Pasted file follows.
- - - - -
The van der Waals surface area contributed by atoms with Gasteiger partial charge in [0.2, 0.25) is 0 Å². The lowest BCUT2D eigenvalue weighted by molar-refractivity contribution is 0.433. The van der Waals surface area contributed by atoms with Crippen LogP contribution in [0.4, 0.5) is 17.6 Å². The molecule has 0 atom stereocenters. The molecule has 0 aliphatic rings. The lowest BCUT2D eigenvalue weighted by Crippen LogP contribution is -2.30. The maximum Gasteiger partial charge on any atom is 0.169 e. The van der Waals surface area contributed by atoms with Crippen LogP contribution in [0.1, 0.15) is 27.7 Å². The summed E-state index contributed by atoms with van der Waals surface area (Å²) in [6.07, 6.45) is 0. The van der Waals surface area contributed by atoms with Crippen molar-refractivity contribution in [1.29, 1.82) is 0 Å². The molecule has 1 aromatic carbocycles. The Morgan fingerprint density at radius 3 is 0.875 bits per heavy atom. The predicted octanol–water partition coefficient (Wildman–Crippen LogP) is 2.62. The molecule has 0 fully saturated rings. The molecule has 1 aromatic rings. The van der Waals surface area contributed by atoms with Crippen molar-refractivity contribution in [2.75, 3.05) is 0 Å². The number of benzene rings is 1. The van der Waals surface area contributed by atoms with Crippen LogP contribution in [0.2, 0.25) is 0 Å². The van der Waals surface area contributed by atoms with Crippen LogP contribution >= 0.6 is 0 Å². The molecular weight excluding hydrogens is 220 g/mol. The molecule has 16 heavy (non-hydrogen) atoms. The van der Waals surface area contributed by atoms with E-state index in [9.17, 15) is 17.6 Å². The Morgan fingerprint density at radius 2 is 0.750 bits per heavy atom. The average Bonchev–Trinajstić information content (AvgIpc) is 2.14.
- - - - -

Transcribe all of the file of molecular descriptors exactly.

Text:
The van der Waals surface area contributed by atoms with Gasteiger partial charge in [0.2, 0.25) is 0 Å². The lowest BCUT2D eigenvalue weighted by molar-refractivity contribution is 0.433. The van der Waals surface area contributed by atoms with Crippen LogP contribution in [0.4, 0.5) is 17.6 Å². The molecule has 0 atom stereocenters. The molecule has 0 aliphatic rings. The lowest BCUT2D eigenvalue weighted by Crippen LogP contribution is -2.30. The maximum Gasteiger partial charge on any atom is 0.169 e. The van der Waals surface area contributed by atoms with Crippen LogP contribution in [0.1, 0.15) is 27.7 Å². The summed E-state index contributed by atoms with van der Waals surface area (Å²) in [6.07, 6.45) is 0. The van der Waals surface area contributed by atoms with Crippen molar-refractivity contribution in [1.29, 1.82) is 0 Å². The molecule has 1 aromatic carbocycles. The Morgan fingerprint density at radius 3 is 0.875 bits per heavy atom. The predicted octanol–water partition coefficient (Wildman–Crippen LogP) is 2.62. The molecule has 0 fully saturated rings. The molecule has 1 aromatic rings. The van der Waals surface area contributed by atoms with Crippen molar-refractivity contribution in [2.75, 3.05) is 0 Å². The number of benzene rings is 1. The van der Waals surface area contributed by atoms with Crippen LogP contribution in [0.2, 0.25) is 0 Å². The van der Waals surface area contributed by atoms with Crippen LogP contribution >= 0.6 is 0 Å². The molecular weight excluding hydrogens is 220 g/mol. The molecule has 16 heavy (non-hydrogen) atoms. The van der Waals surface area contributed by atoms with E-state index in [9.17, 15) is 17.6 Å². The Morgan fingerprint density at radius 2 is 0.750 bits per heavy atom. The average Bonchev–Trinajstić information content (AvgIpc) is 2.14.